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Tennis Elbow Exercises

Dr. Maisie M Jun 18, 2019
Tennis elbow is a condition that affects sportsman and other individuals more often than tennis players. It is a long-lasting condition. So, the prognosis depends on the early measures of rehabilitation comprising rest and exercises. Here are some exercises that might prove beneficial.
Tennis elbow, also known as 'lateral epicondylitis', is a stress injury which is characterized by pain and swelling at the lateral side of the elbow. Tenderness is elicited at the elbow laterally near the insertion of 'extensor tendon'.
It affects golfers, bowlers, racquet players, gardeners, carpenters, housekeepers, industrial workers, and also, those whose occupation demands repeated activities of hands and forearm.
Resting the forearm, applying ice packs, and administering proper painkillers helps treat acute cases of tennis elbow with severe pain. This aids in quick healing of the micro-tears in the tendons and muscles of the elbow. Physiotherapy and exercises contribute to strengthen and improve movements of the muscles of the forearm.

Some Exercises

Tennis elbow exercises recover the flexibility and strength of forearm muscles and the wrists, ensure proper blood circulation to the injured part and promote healing. Increase their intensity gradually and avoid doing the painful ones. Exercises for lateral epicondylitis consists of stretching and strengthening exercises at the wrist, elbow, and forearm.

Ball Squeezing Exercise

It builds up the muscle power and durability to further withstand weight exercises. Hold a soft squeeze ball in your hand for a few seconds and release. Repeat the exercise 10-15 times twice a day.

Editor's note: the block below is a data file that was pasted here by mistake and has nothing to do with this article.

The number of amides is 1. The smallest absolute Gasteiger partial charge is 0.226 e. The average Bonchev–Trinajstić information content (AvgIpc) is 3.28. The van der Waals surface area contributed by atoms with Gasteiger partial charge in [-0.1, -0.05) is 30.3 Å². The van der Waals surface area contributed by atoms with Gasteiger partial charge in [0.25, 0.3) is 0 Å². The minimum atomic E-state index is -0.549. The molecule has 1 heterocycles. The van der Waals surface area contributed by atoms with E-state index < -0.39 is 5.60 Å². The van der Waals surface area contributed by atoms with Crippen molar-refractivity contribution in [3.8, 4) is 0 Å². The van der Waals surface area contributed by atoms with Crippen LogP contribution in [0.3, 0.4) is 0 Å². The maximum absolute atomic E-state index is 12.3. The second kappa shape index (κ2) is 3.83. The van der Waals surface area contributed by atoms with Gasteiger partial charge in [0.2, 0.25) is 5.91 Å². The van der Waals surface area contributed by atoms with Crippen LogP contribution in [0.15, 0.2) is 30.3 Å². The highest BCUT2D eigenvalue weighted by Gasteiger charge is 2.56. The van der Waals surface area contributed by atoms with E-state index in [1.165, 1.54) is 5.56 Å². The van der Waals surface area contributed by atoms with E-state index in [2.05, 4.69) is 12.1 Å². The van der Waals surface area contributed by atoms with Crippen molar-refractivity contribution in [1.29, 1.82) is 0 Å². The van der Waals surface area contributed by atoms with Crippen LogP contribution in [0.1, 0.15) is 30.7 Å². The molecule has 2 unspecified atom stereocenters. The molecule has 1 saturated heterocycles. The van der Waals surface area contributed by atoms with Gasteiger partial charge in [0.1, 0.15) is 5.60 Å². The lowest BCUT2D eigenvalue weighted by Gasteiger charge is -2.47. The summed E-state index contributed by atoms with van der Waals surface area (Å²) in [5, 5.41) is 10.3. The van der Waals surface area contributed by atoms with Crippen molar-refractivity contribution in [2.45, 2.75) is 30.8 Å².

Some Stretching Exercises

Warming up of wrist joint and elbow joint is necessary before exercising the muscles. The normal range of movement at the wrist consists of palmar flexion, extension, and lateral deviations.
The range of motions at the elbow consists of flexion and then straightening of the elbow. These movements should be practiced 2-3 times in sets of 10.
Another stretching exercise is pronation and supination of the forearm. It is done by the rotation of the palms downwards and upwards respectively without bending the wrist.

Some Strengthening Exercises


  • Rest the forearm with the wrist and palm facing downwards at the edge of a table. Hold a weight of around 400-500 g in the hand and bend the wrist downwards and then straighten it. Repeat the exercise for 2 minutes until the wrists are worked sufficiently.
  • Rest the forearm with wrist and palm facing upwards from the edge of the table. Hold the weight in the hand, flex the wrists, and then lower it down.
  • Stand upright with the arms held out. Hold a stick in your hand and attach weights to it with a rope that reaches the ground. Roll the rope around the stick completely with the rotational movements at the wrist. Unroll the rope again so that it touches the ground.
  • The same exercise should be repeated with palm facing downwards and upwards. This helps in strengthening the wrist flexor pronators as well as extensors respectively.
  • Practice pronation and supination with appropriate weights/dumbbells. Another exercise is to place the wrist on a table with thumb facing upwards. Hold a hammer and raise the wrist so that the thumb points towards the ceiling. Straighten the wrist and repeat for 2 minutes. Follow the same method while moving the wrist outwards towards the little finger.
In all the these weight exercises, increase the weight gradually as the movements become easier without increasing the frequency of exercise. Initial weight can be 400 g and the duration around 120-160 seconds. The sets should be repeated after a resting period of 1-2 minutes.
These exercises help in improving the joint flexibility of the wrist and the elbow in all directions. Sportspersons should consult a physiotherapist for overall strength training to avoid undue strain on the body parts that are overused.
Immediate treatment and physical therapy would prevent further episodes of tennis elbow. Recovery would depend upon one's age, general fitness level, and the extent of injury.
Disclaimer: This is for informative purposes only. Always consult a physician before starting any physical fitness program in order to reduce the risk of injury.